By STEVE DOLLAR
Most musicians cherish the classic tools of their trade: Rockers may fawn over a 1950s Gibson Les Paul guitar, violinists over a Stradivarius.
Sxip Shirey delights in other treasures. "I go into yuppie toy stores," he said, describing the sort of place where he finds unlikely objects and transforms them into unique instruments. The multifaceted New York-based musician is renowned for his kaleidoscopic array of gewgaws and gadgets repurposed for performances by a one-man gonzo orchestra (with occasional guests and audience participation). On one such excursion to a shop in Grand Central Station, Mr. Shirey came across a batch of canister music boxes, each tuned slightly differently. He bought 35. "You never know when they're not going to make them anymore," he said, noting that the store subsequently went out of business. He has composed several songs with the music boxes grouped in chord progression clusters. "But I have to record before they break, and I might not make it."
Such are the creative issues that inspire Mr. Shirey, who will celebrate his 44th birthday onstage Saturday at Joe's Pub, demonstrating the inherent lyrical allure of such items as the "industrial flute," the enigmatic "Sxipenspiel," a stack of "mutant harmonicas" fed into a pitch-shifting device that makes a "fat, greasy, lumbering pipe-organ sound," a guitar doctored with paper clips and a microphone, and a set of desktop handbells.
"I mute the bells, and you get this thing that sounds like giant crickets singing in a giant cricket chorus," said Mr. Shirey, whose first name is pronounced "Skip." "I compose with bells a lot. Bells and breath. Both things you react to without thinking about it. Bells traditionally give us orders: come to the desk, the truck is backing up, the ice cream is here, it's time to go to church. They're sounds our brains are already associated with."
Should one be inclined to trivialize what Mr. Shirey does as a kind of neo-Vaudevillian shtick, his résumé doubles as a passport of imposing sophistication and variety. He has accompanied clowns and acrobats at the Sydney Opera House and on Broadway, toured as a member of the gypsy-punk string quartet Luminescent Orchestrii, and composed for the Boston Pops as well as the screenwriter and novelist Neil Gaiman, who enlisted Mr. Shirey to write the soundtrack for his 2009 short film, "Statuesque."
At one time, Mr. Shirey, a native of Athens, Ohio, who first came to New York in the late-1980s, was a folk-steeped guitarist with a background in physics. A bout with tendonitis sent him on a detour into puppetry and performance art. Then an eight-year adventure performing in Times Square, and on the road, with the punk-inspired Bindlestiff Family Cirkus pushed him further into uncharted territory. "I was composing for fire-eaters and giant blue bunnies."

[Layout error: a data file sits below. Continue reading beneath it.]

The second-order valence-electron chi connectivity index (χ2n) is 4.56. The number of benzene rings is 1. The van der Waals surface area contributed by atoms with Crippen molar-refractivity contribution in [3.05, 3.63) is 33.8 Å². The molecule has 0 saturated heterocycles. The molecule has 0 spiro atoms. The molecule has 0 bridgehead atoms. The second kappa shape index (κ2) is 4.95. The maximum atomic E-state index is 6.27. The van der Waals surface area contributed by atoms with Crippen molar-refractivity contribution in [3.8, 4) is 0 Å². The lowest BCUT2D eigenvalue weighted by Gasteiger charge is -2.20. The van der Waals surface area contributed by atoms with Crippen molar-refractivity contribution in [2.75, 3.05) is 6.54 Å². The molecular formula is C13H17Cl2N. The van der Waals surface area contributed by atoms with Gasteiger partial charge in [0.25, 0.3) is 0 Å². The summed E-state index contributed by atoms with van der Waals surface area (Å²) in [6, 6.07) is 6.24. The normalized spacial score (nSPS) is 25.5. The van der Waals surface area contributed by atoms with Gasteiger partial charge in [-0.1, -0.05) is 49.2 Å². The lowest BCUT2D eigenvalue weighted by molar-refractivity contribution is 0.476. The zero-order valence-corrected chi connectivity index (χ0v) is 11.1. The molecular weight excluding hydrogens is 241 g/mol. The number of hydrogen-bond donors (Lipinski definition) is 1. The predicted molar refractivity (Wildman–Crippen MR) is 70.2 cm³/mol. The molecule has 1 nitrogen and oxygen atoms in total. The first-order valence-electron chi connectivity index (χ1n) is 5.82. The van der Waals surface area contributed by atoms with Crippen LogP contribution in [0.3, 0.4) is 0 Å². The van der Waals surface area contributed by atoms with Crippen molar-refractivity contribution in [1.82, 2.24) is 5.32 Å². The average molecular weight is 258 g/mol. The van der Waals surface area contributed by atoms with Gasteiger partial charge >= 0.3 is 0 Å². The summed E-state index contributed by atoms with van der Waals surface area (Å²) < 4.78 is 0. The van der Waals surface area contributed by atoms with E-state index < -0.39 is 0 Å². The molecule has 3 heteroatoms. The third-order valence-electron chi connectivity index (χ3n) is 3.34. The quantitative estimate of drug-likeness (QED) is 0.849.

The singer-songwriter Amanda Palmer, a fan of Mr. Shirey who sometimes enlists him for her tours, introduced Mr. Gaiman, her husband, to his music when the couple was still dating. "Sxip fascinates me. His music sounds like stories," Mr. Gaiman said via e-mail, "because he works in the places where noise becomes music and does things that make you realize there are no boundaries between noise and music—or not like you imagine."
Last year, for Mr. Shirey's birthday, Mr. Gaiman and Ms. Palmer bought some bicycle bells at a Berlin flea market, attached them to a copper pipe, and christened the result the "Sxipenspiel." When last they met, Mr. Shirey demonstrated his mastery of the instrument with "amazing, glorious, magical bell-music," Mr. Gaiman said. "He nearly got us thrown out of a restaurant, because once he started playing it, he wanted to make music/noise with it some more."
Mr. Shirey, who demonstrates many of his contraptions on his YouTube channel, calls what he does "overly serious novelty music." Chatting over a drink at a Union Square brew pub recently, his conversation tumbled at a brisk clip as he explained the ideas behind it. "I'm the anti indie-rocker," he said. "My stuff isn't ironic." His method of amplifying small acoustic instruments to create gigantic bursts of sound isn't only a neat trick, it's philosophical. "Everyone's intimate experience is epic to them."
The performer's unusually expansive range has won a fan in Bill Bragin, director of Lincoln Center's public programming, who often has taken Mr. Shirey's advice when seeking new acts to book. "He's able to traverse so many of these different scenes," said Mr. Bragin, who hired the musician as part of the opening act for Laurie Anderson's Aug. 10 concert at Lincoln Center Out of Doors. "Even with the sense of experimentation that's part of his music, he's got a really sweet heart."
He's also informed by an impish sense of humor. Mr. Shirey's parents, for instance, did not name him Sxip. One year when he was living in Denver, Mr. Shirey discovered that clubs wouldn't book him unless he was in a band. "So I put the 'x' in the name and dropped my last name so I wouldn't sound like a solo act," he said. "Someone said to me, 'You can't do that. I just had a five-minute discussion on how to pronounce your name!' I immediately thought, you spent five minutes discussing my name? Good marketing!"